Enforcement and Tax Changes For Paid Sick Leave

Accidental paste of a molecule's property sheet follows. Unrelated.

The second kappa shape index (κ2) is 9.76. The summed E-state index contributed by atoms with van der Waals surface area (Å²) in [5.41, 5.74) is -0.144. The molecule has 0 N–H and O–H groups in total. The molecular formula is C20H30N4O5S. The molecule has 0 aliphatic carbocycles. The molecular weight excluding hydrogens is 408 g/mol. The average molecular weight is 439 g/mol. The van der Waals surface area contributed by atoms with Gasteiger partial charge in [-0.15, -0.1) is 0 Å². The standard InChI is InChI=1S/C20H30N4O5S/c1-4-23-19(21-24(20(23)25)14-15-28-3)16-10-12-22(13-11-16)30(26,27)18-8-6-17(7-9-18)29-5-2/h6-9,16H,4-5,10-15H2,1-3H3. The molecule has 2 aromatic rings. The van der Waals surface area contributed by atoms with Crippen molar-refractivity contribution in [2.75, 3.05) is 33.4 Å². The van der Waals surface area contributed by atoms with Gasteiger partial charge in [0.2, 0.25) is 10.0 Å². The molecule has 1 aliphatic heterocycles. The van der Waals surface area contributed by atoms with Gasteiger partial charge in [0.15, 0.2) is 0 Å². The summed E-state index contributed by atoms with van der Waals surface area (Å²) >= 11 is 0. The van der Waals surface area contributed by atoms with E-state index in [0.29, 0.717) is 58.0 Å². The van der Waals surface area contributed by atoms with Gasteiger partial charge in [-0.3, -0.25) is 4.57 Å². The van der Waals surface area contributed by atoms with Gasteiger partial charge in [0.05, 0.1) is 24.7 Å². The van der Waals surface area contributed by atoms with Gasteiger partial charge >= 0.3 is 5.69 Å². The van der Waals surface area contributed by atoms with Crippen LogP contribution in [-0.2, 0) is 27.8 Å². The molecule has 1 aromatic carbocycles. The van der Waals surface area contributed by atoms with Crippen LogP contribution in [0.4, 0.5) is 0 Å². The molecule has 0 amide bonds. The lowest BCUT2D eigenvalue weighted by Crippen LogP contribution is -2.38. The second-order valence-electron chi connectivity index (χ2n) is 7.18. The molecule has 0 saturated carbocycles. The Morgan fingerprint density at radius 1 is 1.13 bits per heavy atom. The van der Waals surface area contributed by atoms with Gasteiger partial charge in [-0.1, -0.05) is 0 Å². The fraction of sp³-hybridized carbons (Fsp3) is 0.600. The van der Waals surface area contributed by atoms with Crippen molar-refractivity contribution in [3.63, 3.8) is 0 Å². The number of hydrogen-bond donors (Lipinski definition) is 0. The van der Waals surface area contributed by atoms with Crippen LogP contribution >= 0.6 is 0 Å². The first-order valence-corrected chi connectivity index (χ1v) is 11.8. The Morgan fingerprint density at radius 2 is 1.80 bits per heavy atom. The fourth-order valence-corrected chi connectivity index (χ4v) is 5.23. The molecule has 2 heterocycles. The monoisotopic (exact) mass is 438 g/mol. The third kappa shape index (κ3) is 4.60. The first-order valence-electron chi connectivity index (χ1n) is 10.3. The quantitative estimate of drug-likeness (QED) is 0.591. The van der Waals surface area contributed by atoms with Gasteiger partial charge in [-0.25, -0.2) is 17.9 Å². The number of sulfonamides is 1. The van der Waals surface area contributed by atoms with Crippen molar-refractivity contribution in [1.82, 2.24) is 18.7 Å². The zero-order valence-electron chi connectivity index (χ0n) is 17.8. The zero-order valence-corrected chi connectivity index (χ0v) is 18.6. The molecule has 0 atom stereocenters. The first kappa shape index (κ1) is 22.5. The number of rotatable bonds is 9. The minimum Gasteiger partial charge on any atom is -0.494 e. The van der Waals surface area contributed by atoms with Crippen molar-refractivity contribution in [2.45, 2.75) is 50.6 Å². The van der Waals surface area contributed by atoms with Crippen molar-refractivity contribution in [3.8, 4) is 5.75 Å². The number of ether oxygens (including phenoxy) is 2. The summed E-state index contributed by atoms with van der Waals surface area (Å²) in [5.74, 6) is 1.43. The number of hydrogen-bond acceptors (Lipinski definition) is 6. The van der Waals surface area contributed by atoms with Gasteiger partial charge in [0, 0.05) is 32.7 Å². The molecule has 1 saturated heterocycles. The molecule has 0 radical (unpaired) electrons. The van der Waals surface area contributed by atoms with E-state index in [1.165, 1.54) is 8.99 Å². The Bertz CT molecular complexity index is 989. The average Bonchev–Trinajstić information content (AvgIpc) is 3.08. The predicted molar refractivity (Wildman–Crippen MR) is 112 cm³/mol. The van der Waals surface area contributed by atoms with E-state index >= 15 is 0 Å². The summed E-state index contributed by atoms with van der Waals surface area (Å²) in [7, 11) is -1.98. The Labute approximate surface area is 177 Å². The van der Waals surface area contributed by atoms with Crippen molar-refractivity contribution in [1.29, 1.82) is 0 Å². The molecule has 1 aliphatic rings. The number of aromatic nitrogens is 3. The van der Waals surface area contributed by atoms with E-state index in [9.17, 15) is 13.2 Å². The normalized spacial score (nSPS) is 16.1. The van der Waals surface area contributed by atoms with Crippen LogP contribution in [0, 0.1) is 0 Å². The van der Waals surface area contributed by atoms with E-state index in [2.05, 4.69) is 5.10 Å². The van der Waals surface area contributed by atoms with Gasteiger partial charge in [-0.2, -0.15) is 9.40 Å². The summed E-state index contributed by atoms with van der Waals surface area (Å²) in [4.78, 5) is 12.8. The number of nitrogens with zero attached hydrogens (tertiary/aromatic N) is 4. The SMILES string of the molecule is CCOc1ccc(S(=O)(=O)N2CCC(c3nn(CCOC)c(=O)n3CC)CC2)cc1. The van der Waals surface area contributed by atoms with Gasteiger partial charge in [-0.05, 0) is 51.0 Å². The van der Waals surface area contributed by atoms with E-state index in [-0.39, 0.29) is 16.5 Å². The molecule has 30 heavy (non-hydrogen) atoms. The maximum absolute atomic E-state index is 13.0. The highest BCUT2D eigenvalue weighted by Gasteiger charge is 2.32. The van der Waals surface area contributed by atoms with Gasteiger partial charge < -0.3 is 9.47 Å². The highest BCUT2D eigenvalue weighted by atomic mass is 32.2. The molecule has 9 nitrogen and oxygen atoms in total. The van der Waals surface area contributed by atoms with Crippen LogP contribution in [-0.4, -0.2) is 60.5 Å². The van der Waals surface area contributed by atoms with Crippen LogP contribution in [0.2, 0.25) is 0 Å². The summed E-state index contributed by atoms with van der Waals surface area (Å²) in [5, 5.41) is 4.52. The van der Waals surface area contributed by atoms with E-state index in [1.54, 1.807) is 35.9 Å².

The U.S. Treasury Department (“Treasury”), Internal Revenue Service (“IRS”), and the U.S. Department of Labor (“Labor”) have provided guidance on the enforcement of the paid sick leave, and the tax credits available to employers for complying with the Coronavirus Relief Act passed March 18, 2020. Paid sick leave is effective April 1, 2020. Please post the poster found here at each job site, with the other required employment posters. Tax Credits and Refunds All employers who are providing paid sick leave under the Coronavirus Relief Act should speak with their tax advisor about the tax credits available. The following is not intended as tax advice. In order to speed relief to companies whose cash flow may be impacted by compliance with the new paid sick leave policies, the IRS is allowing companies who have made sick leave payments to employees to offset those amounts against the withheld income taxes that must usually be deposited with the IRS quarterly. Further guidance regarding the offsets will be coming next week. The IRS will also have a program available to send checks to employers within 2 weeks, if the amount of paid sick leave paid to employees is greater than the amount of federal taxes withheld. Again, more guidance on this program will be available next week. Delayed Enforcement of Paid Sick Leave Labor has also stated that enforcement of the paid sick leave requirements will not begin until after April 17, provided that employers make a good faith effort to comply with the requirements. That means that the employer remedies violations, including by “making employees whole” (most likely by paying them any paid sick leave that was not paid), the violations were not “willful” meaning the employer either knew about the violations or recklessly disregarded the need to comply, and Labor receives a written commitment from the employer to comply in the future. Labor takes the position that employers should have the funds to comply with the paid sick leave requirements, since the tax credits and refunds should operate relatively quickly (see above). Guidance Regarding Exemptions for Employers with Under 50 Employees The regulations for this exemption are still forthcoming. Labor does say that the company should document the reasons why providing paid sick leave and child-care related leave would jeopardize the business as a going concern. We will continue to monitor for updates regarding this exemption.